On 15 October, RADICAL researchers hosted a free online talk and Q&A about Cork’s air quality, as part of University College Cork’s Community Week 2021.
The panellists discussed the local sources & hazards of air pollution, how to track Cork’s air quality in real-time, and the UCC projects that are focused on better understanding and protecting our air quality.
Talk by Professor John Wenger, Atmospheric Chemist and RADICAL researcher, UCC
Panellist: Dr Stig Hellebust, Atmospheric Chemist and RADICAL researcher , UCC
Panellist: Dr Marica Cassarino, Environmental Psychologist, UCC
Panellist: Dr Dean Venebles, Atmospheric Chemist, UCC
Panellist: Dr Kevin Ryan, Executive Scientist, Cork City Council
Host: Dr Tamela Maciel, Project Manager for the RADICAL project, UCC Academy
Watch a recording of this event on the UCC ERI YouTube channel: https://youtu.be/Tc0jIeyMnFE
Selected Questions & Answers
“Do you have data for an area of the city or a commuter town that does not rely so much on solid fuel burning to show the benefits?”
Stig Hellebust: “We can see a difference, but there is nowhere in the city that would not be somewhat impacted by solid fuel burning because emissions spread over a wide area. And it only takes a small number of houses burning to have a measurable impact on a wide area.”
“Can you give some background to the WHO’s reduction in safe limits for PM2.5 and NOx? Is it based on new research?”
John Wenger: Link to Guardian article: https://www.theguardian.com/environment/2021/sep/22/who-cuts-guideline-limits-on-air-pollution-from-fossil-fuels. Quote from article: “The new guidelines are the product of five years of systematic review by dozens of scientists, considering more than 500 studies and including several rounds of peer review. The guidelines represent the level at which there is already strong evidence for harm to health.
‘We feel confident that these are really robust,’ said Jarosińska. ‘But these levels absolutely do not mean we are confident that there is no harm [at even lower levels].'”
Can you quantify the effects of different types of greenery in removing pollutants?
John Wenger: “Many people are doing research on this. Trees and moss can remove air pollutants, but in order to have a big impact, you would need to grow an urban forest, literally. Planting trees helps, but reducing emissions will have a bigger effect.”
Are there any studies showing reductions in air pollutants (PM, NOx) following the implementation of rewilding/tree planting initiatives in urban areas?
John Wenger: “Yes, but only in a very localised area, e.g. a tree lined street.”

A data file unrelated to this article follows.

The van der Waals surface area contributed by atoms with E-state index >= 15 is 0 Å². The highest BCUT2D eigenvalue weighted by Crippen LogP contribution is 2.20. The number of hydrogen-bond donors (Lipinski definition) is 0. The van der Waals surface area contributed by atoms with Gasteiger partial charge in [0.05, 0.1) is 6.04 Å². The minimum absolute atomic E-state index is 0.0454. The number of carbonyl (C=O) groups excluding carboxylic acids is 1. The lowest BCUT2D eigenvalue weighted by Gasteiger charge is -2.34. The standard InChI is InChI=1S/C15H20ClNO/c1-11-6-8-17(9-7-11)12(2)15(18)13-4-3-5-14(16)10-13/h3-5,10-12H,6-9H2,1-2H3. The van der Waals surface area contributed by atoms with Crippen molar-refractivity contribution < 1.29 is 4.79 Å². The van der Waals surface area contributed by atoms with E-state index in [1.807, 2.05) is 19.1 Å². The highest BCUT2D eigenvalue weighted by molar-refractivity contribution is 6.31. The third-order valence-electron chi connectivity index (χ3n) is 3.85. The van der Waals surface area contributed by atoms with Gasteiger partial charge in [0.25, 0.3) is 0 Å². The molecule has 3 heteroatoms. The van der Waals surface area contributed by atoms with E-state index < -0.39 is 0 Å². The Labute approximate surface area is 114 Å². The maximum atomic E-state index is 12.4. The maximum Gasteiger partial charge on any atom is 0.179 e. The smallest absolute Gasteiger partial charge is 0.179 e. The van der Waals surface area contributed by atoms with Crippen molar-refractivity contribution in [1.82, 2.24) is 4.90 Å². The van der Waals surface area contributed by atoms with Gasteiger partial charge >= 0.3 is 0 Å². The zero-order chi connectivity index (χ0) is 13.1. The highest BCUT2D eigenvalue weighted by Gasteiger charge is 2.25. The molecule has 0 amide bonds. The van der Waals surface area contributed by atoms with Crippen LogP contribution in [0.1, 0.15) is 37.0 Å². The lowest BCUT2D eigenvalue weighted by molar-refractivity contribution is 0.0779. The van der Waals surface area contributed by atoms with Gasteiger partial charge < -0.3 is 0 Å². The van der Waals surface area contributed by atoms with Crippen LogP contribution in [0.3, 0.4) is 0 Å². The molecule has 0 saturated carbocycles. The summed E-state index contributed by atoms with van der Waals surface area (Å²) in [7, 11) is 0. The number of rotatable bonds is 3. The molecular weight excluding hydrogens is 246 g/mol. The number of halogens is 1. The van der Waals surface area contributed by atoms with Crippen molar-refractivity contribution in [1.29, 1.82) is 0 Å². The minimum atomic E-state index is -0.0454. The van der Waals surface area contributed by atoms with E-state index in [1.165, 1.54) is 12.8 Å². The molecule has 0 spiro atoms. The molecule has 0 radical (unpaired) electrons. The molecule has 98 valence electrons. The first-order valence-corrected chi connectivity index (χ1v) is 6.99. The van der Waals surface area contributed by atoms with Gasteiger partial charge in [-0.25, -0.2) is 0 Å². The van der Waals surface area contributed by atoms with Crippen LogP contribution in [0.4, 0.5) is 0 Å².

How is the data from the sensors captured and stored; and how is its accuracy and reliability measured?
Stig Hellebust: “It is based on a correction model that looked back over several months of data from both sensors and reference grade instrumentation, which takes into account environmental parameters that can influence the measurement error. The corkairquality.ie dashboard captures the data directly from the sensors over the internet and applies the correction model to the data before it is displayed on the dashboard. It is then archived.”
Did you notice an increase in pollutants during the winter lockdown with more people working from home?
John Wenger: “The biggest change we observed was in Mar-May 2020 where there was a 20-25% reduction in both NO2 and PM2.5”
There’s an encouraging trend with low emission/clean air zones in the UK e.g. Manchester. Can you talk how you are going to bring that about in Cork?
John Wenger: “The pedestrianised zone in Cork city centre (around Oliver Plunkett Street) is like a clean air zone. I don’t think there are plans for a congestion charge, like London or some other UK cities.”
In relation to burning solid fuel for heat, are there any regulations to installing new stoves in buildings?
John Wenger: “New eco stoves from EU legislation out next year, but still heavily polluting. See this article for example: https://www.theguardian.com/environment/2021/oct/09/eco-wood-stoves-emit-pollution-hgv-ecodesign “
Find out more
To find out more about air quality in Cork and across Ireland, we’ve included a relevant few links below:
UCC Community Week:
This event was part of UCC Community Week 2021. During Community Week, staff and students across the university come together with community and public sector partners to host community focussed events and activities. The week long programme of events celebrates UCC as a civically engaged university.
This event was coordinated by the RADICAL project, which is led by UCC. RADICAL is an EU-funded research project to develop a novel type of low-cost sensor to detect atmospheric radicals, for better air quality monitoring.
Environmental Research Institute:
This event was supported by the Environmental Research Institute (ERI). ERI is a flagship UCC institute that integrates over 400 researchers from 20 University schools and departments and 6 research centres to work together to accelerate the transition to a sustainable society.
Cork City Council:
Cork City Council’s Air Quality Monitoring Programme works in partnership with the EPA’s National Ambient Air Quality Network. This network is a series of air quality monitoring stations that are located across the country. There are 4 air quality monitoring stations installed across Cork City Council’s functional area as part of the National Ambient Air Quality Network.